Home Health & Wellness Stress and Depression During Pregnancy Significantly Alter Gut Microbiota, New Study Suggests

Stress and Depression During Pregnancy Significantly Alter Gut Microbiota, New Study Suggests

Reading Time: 2 minutes

A recent study published in the journal Brain, Behavior, & Immunity – Health has provided fresh insights into how stress and depression during pregnancy can influence gut microbiota. The pilot study, conducted by researchers from The Ohio State University, explored the complex interplay between psychosocial stress, depressive symptoms, and the gut microbiome in pregnant individuals.

The study aimed to fill gaps in existing research by conducting a comprehensive analysis across different stages of pregnancy and postpartum. This approach provided a longitudinal perspective on how psychological factors could affect maternal and fetal health through microbiota alterations.

The research involved a prospective cohort study of pregnant individuals, who were assessed for stress and depression using the Perceived Stress Scale (PSS) and the Center for Epidemiological Studies Depression Scale (CES-D). Samples of fecal and vaginal microbiota were collected at multiple time points during pregnancy and postpartum.

The study’s robust methodology included full-length 16S rRNA sequencing to determine the composition of microbial communities. This allowed the researchers to analyse both alpha diversity (within-sample diversity) and beta diversity (between-sample diversity) metrics, as well as taxonomic abundance.

One of the most significant findings was that early pregnancy stress was associated with an increased abundance of certain fecal taxa not previously identified in related studies. This suggests that stress during pregnancy can lead to unique changes in the gut microbiome that may not be observed in non-pregnant populations. Additionally, stress from late pregnancy through postpartum was linked to an increased presence of typical vaginal taxa and opportunistic pathogens in the fecal microbiome.

The study also found that maternal stress and depression scores were correlated during late pregnancy. Elevated levels of the chemokine CCL2 were associated with both higher stress and depression scores, highlighting a potential biomarker for psychological distress during pregnancy. At delivery, umbilical cord CCL2 concentration was inversely related to the relative abundance of maternal fecal Lactobacilli, which are beneficial commensal bacteria.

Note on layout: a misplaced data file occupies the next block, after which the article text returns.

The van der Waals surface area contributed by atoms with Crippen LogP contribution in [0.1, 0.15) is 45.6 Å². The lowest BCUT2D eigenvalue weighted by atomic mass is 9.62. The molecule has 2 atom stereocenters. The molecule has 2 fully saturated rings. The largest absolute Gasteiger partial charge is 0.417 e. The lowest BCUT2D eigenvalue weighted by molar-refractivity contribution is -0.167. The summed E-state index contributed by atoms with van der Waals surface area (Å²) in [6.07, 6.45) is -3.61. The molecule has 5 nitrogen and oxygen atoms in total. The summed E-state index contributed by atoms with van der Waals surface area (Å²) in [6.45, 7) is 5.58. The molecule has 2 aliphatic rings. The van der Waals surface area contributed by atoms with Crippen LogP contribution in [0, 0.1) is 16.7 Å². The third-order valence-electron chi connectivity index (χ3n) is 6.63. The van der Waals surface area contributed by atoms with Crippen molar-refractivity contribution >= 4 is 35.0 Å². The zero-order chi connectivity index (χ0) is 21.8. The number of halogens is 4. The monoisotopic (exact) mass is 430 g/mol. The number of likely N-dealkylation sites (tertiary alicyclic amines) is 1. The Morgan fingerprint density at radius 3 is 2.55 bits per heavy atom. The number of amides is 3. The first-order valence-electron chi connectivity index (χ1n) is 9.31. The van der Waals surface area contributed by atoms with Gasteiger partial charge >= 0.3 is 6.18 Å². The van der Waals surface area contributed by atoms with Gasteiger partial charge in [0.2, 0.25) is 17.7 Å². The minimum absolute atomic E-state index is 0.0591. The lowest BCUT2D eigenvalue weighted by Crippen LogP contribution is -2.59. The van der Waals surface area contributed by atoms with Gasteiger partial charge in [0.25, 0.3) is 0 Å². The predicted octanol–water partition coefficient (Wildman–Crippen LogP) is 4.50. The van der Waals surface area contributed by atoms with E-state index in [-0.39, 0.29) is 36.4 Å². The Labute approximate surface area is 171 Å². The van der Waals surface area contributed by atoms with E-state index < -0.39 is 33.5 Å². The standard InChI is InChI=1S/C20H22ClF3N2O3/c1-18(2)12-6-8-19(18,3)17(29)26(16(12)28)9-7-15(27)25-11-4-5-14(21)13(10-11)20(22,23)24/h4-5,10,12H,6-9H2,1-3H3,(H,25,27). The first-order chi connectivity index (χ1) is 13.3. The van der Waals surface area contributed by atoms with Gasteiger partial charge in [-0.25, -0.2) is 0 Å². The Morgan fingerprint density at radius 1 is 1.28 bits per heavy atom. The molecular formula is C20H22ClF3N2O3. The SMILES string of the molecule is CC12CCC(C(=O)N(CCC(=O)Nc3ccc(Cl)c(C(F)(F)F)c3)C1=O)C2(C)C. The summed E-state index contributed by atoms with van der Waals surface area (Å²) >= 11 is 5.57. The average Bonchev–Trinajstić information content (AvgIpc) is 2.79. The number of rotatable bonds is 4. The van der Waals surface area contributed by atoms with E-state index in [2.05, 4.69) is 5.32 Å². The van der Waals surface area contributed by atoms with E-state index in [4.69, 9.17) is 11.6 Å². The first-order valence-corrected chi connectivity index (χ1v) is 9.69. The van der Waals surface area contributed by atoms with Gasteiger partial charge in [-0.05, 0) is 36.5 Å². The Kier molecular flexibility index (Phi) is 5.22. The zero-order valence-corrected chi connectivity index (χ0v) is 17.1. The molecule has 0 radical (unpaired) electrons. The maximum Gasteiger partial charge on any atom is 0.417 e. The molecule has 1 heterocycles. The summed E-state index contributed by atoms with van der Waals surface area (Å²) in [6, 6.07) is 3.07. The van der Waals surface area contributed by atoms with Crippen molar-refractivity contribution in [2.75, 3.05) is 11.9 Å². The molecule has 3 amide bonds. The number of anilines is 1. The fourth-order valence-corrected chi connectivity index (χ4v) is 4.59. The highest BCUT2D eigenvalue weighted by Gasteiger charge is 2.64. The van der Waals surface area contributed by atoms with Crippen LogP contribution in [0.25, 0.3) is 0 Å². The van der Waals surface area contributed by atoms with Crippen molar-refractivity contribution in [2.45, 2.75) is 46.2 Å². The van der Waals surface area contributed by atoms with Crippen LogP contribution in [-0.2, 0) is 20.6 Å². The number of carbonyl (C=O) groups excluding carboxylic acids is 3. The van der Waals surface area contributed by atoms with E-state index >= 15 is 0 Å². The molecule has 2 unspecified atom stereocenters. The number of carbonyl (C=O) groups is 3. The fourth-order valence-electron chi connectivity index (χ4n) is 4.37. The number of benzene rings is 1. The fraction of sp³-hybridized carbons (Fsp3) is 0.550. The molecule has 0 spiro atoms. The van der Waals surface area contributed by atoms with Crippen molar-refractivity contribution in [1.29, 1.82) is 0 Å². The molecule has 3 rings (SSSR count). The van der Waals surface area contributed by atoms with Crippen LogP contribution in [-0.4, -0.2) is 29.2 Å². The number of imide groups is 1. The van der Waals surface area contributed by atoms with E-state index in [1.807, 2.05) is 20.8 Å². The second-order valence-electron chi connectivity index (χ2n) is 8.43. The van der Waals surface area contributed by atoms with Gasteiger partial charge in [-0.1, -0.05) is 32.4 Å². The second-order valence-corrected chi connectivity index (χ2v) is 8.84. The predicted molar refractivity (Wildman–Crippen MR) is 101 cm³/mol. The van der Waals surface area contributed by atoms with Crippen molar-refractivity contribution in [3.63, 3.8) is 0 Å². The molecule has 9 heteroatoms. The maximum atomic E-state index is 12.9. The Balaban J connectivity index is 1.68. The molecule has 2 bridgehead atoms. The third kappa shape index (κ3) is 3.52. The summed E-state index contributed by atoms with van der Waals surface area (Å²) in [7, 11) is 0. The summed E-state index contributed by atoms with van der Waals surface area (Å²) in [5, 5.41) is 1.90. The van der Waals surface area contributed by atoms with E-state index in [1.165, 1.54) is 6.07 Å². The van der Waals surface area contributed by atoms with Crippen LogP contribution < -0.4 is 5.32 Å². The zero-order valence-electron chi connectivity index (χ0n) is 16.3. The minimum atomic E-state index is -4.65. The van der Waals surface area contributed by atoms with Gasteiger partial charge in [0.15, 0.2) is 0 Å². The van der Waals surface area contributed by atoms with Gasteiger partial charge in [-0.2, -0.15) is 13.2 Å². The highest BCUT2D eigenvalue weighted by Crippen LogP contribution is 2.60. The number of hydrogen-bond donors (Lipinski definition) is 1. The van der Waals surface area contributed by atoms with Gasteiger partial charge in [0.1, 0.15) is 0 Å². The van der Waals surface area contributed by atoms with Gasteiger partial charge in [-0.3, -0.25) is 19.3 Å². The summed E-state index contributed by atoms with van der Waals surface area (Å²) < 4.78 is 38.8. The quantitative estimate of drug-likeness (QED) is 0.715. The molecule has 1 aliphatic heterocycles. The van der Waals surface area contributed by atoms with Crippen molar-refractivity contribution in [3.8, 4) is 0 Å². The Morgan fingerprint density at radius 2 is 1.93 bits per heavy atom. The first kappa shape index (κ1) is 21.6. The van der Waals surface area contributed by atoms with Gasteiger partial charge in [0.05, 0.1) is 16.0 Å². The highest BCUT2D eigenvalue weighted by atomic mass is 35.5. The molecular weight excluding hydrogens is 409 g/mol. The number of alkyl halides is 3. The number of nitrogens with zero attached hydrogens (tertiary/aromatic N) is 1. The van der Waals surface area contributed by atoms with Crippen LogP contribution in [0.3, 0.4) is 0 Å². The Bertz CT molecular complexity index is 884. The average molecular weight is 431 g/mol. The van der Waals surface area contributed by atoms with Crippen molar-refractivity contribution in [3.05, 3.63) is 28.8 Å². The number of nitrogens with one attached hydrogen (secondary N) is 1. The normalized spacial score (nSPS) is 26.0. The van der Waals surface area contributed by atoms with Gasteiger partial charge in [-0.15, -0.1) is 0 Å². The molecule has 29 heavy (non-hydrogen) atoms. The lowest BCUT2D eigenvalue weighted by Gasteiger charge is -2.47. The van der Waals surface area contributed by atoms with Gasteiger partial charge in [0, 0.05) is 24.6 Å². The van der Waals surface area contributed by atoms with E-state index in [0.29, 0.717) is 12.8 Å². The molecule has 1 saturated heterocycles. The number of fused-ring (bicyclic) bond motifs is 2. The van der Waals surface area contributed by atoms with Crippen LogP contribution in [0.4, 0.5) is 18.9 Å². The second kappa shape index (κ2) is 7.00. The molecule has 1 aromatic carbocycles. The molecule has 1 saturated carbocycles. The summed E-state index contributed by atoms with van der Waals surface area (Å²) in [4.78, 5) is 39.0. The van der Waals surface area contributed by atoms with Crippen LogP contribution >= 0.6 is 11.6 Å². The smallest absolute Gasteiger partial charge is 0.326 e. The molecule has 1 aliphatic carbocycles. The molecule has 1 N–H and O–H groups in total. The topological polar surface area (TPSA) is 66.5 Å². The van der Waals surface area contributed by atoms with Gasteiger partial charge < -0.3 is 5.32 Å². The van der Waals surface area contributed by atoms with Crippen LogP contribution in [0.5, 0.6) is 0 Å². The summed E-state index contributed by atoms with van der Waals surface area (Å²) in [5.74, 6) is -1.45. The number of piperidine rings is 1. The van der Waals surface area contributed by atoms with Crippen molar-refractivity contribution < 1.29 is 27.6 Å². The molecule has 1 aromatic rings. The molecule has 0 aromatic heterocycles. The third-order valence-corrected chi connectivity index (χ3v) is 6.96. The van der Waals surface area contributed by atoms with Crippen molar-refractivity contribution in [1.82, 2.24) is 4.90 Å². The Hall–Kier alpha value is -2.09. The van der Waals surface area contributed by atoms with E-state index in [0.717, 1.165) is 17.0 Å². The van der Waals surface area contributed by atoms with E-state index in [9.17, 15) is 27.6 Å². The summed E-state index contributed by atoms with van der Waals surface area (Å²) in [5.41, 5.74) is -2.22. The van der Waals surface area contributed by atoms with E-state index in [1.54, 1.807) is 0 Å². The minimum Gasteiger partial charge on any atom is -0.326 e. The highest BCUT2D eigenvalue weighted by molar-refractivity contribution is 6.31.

Interestingly, the study noted that participants with more severe depressive symptoms experienced a steeper decrease in prenatal vaginal alpha diversity. This finding underscores the impact of depressive symptoms on the vaginal microbiome, suggesting a specific biological pathway for depression that is distinct from the effects of stress.

These findings add to the growing body of evidence linking maternal psychological well-being to microbiome composition. They suggest that stress and depression during pregnancy can lead to distinct alterations in the gut microbiome, which may have implications for both maternal and fetal health. The study’s authors call for further research to explore the functional and metabolic profiles of these microbial communities and to investigate the role of specific microbial taxa in mediating the effects of stress and depression.

The study’s limitations include its relatively small sample size and the exclusion of participants with certain health conditions or those who required an interpreter. The researchers also noted the potential confounding effect of diet, which was not statistically controlled in the analyses. Future studies should aim to include larger, more diverse populations and consider additional factors such as dietary intake, physical activity, and coping resources.

The impact of the Covid pandemic on the study was another significant factor, as it affected participant recruitment and data collection processes. Despite these challenges, the study provides a valuable foundation for understanding the complex relationships between psychological factors and microbiome composition during pregnancy.

© Copyright 2014–2034 Psychreg Ltd